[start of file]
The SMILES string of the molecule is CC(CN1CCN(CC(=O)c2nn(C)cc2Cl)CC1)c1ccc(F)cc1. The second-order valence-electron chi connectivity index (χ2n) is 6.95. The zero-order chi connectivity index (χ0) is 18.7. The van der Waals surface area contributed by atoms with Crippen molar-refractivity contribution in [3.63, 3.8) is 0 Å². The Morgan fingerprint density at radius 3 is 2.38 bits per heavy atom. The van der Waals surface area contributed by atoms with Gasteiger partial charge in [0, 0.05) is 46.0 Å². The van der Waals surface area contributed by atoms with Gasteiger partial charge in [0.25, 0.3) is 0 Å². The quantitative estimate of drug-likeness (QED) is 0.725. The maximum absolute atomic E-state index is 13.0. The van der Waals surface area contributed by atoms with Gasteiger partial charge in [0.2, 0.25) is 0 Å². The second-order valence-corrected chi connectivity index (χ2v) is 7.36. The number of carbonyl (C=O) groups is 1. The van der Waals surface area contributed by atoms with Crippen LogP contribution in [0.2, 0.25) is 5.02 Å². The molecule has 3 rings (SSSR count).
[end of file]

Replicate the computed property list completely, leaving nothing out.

The SMILES string of the molecule is CC(CN1CCN(CC(=O)c2nn(C)cc2Cl)CC1)c1ccc(F)cc1. The second-order valence-electron chi connectivity index (χ2n) is 6.95. The zero-order chi connectivity index (χ0) is 18.7. The van der Waals surface area contributed by atoms with Crippen molar-refractivity contribution in [3.63, 3.8) is 0 Å². The Morgan fingerprint density at radius 3 is 2.38 bits per heavy atom. The van der Waals surface area contributed by atoms with Gasteiger partial charge in [0, 0.05) is 46.0 Å². The van der Waals surface area contributed by atoms with Gasteiger partial charge in [0.25, 0.3) is 0 Å². The quantitative estimate of drug-likeness (QED) is 0.725. The maximum absolute atomic E-state index is 13.0. The van der Waals surface area contributed by atoms with Gasteiger partial charge in [0.2, 0.25) is 0 Å². The second-order valence-corrected chi connectivity index (χ2v) is 7.36. The number of carbonyl (C=O) groups is 1. The van der Waals surface area contributed by atoms with Crippen LogP contribution in [0.2, 0.25) is 5.02 Å². The molecule has 3 rings (SSSR count).